This review may contain spoilers. I can handle the truth.
Graham Williamson’s review published on Letterboxd:
This review may contain spoilers.
Reviewed on Cinema Eclectica.
For all the bears, birds and bison in Alejandro González Iñárritu's new movie, the animal it most resembles is a white elephant. I finished reading Michael Punke's source novel on the morning of the day I went to see it, and I thought it was a decent page-turner with plenty of scope for improvement. What Iñárritu does is smother it in prestige and self-importance while also cutting away the actual character complexity in Punke's novel.
Towards the end of the novel, Fitzgerald tries to justify his abandonment of Glass, to Glass's fury. Punke leaves the final moral judgment to the reader; Fitzgerald is a bad man in a lot of ways, but so is Glass, and Fitzgerald isn't entirely unjustified in assuming that Glass isn't going to recover from the bear attack. (The reader is stunned enough that he survives it, after all, and we're only reading this experience...)
In the film, by contrast, Glass is a sensitive modern liberal lost in the old west, with a half-Native American child who exists to lead into some wholly wretched cod-spiritual flashbacks to Glass's old life and give Fitzgerald something truly unforgivable to do. Rather than have Glass's plans for revenge frustrated, Glass is about to deliver the death blow to Fitzgerald when he has the most insincerely timed moral epiphany since Steven Seagal in On Deadly Ground. And then he hands Fitzgerald over to some Native Americans who kill him anyway, so that's all sorted out.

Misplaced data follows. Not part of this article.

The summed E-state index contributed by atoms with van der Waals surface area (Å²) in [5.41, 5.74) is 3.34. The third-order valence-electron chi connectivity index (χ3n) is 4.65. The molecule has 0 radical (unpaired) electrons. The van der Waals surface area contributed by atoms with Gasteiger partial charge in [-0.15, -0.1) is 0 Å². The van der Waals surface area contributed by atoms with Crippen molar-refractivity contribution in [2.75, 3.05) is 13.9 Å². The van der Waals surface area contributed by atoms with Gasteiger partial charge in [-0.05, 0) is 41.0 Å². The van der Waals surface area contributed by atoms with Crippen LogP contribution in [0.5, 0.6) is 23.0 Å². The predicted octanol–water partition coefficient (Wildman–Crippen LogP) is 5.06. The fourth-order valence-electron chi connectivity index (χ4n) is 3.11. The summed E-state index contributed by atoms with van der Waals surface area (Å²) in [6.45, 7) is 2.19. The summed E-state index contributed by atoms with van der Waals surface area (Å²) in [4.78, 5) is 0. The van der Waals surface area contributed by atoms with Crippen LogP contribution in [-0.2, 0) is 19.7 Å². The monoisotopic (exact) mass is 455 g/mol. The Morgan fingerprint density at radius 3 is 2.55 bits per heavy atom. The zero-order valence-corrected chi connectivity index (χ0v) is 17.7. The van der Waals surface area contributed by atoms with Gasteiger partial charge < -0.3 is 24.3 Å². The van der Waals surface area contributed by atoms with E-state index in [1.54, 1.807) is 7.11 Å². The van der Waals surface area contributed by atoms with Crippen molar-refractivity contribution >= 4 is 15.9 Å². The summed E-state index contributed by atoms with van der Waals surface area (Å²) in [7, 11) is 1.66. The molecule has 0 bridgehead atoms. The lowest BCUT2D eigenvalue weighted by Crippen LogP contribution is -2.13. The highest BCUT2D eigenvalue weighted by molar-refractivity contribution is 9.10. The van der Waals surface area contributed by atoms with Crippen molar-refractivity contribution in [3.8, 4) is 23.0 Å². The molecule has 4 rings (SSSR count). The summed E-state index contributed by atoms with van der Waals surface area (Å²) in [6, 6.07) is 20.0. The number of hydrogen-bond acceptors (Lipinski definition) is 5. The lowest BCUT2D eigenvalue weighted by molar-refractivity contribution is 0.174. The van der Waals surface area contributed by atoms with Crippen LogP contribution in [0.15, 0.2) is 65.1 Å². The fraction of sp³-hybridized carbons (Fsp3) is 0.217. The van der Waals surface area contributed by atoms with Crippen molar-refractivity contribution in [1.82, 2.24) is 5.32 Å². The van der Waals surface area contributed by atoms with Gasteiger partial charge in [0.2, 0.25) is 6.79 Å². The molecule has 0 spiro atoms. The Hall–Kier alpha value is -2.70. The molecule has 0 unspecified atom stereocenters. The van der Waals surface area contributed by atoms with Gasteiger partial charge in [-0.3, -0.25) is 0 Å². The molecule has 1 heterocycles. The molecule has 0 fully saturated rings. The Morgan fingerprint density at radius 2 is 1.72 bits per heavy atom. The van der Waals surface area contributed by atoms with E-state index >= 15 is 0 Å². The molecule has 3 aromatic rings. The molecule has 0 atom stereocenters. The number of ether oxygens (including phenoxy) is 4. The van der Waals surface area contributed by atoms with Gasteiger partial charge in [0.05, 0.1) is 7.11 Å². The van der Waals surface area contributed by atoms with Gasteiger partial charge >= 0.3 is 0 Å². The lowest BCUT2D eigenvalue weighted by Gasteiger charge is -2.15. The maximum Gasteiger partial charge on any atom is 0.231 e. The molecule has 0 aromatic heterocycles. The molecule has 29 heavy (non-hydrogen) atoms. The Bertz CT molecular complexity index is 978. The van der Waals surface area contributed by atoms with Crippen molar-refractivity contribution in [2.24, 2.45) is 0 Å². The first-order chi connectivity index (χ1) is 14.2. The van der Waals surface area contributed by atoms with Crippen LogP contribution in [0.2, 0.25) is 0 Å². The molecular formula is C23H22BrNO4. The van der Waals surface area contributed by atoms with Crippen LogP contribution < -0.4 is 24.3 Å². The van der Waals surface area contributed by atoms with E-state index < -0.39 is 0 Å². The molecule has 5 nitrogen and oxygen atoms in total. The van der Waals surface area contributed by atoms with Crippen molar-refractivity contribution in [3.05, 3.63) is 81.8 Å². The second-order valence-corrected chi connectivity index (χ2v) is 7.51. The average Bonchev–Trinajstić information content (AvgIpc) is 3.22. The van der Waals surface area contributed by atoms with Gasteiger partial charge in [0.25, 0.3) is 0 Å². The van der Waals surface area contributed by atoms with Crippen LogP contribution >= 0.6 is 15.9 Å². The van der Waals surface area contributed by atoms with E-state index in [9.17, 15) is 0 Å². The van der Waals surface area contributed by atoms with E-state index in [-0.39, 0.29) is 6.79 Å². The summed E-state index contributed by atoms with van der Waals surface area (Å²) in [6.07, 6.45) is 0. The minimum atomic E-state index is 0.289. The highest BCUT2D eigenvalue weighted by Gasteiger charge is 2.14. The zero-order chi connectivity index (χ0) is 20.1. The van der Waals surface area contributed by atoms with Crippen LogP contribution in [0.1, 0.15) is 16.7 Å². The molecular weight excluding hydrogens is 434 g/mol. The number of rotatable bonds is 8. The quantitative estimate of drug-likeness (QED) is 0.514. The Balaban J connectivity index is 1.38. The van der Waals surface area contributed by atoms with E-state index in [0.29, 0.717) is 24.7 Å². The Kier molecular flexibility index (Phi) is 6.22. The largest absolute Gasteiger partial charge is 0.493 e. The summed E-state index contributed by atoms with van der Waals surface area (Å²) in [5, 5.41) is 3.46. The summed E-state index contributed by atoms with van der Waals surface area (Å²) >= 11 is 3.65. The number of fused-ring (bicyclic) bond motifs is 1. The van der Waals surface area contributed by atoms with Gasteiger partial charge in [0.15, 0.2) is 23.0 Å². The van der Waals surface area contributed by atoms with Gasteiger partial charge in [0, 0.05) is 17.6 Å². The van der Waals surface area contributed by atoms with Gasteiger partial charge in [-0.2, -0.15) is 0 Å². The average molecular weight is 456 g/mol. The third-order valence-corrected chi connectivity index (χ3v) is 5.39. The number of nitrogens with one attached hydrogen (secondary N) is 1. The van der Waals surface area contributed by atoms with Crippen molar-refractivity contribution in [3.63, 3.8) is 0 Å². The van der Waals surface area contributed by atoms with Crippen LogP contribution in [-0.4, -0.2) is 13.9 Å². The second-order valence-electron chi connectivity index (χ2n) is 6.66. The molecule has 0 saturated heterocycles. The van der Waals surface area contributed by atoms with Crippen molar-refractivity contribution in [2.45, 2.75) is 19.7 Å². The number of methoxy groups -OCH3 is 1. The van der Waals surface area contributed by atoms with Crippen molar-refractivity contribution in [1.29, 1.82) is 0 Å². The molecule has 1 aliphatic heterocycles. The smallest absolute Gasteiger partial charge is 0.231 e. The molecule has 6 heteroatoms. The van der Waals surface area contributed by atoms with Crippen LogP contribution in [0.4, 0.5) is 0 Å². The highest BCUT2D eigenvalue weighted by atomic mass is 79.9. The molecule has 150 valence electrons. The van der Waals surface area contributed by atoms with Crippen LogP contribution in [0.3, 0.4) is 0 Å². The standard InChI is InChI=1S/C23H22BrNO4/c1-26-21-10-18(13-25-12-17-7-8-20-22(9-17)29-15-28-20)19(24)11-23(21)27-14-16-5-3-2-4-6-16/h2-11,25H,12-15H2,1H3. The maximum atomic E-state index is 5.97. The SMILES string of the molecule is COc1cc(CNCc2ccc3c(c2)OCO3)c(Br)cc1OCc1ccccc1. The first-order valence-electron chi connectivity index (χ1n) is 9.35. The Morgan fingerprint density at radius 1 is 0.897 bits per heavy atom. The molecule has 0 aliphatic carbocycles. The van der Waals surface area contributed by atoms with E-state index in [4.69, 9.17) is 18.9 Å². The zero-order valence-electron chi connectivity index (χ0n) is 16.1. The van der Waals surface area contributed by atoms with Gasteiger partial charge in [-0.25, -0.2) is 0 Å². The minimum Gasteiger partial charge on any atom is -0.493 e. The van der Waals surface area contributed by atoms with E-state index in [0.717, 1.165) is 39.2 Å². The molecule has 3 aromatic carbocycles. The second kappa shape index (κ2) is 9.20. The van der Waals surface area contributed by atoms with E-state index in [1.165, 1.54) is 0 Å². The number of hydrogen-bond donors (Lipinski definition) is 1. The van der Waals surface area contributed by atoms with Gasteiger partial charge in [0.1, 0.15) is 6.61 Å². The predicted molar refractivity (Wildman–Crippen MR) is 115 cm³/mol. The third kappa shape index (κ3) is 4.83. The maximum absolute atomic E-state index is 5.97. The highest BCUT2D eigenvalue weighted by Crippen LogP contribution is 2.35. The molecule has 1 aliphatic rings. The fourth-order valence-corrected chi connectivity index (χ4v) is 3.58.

The Revenant is a hell of a spectacle, and there's no arguing against the passion and commitment of its cast. But every choice in the adaptation makes this a cruder, less complex, more stereotypically Hollywood story than its already pulpy enough source.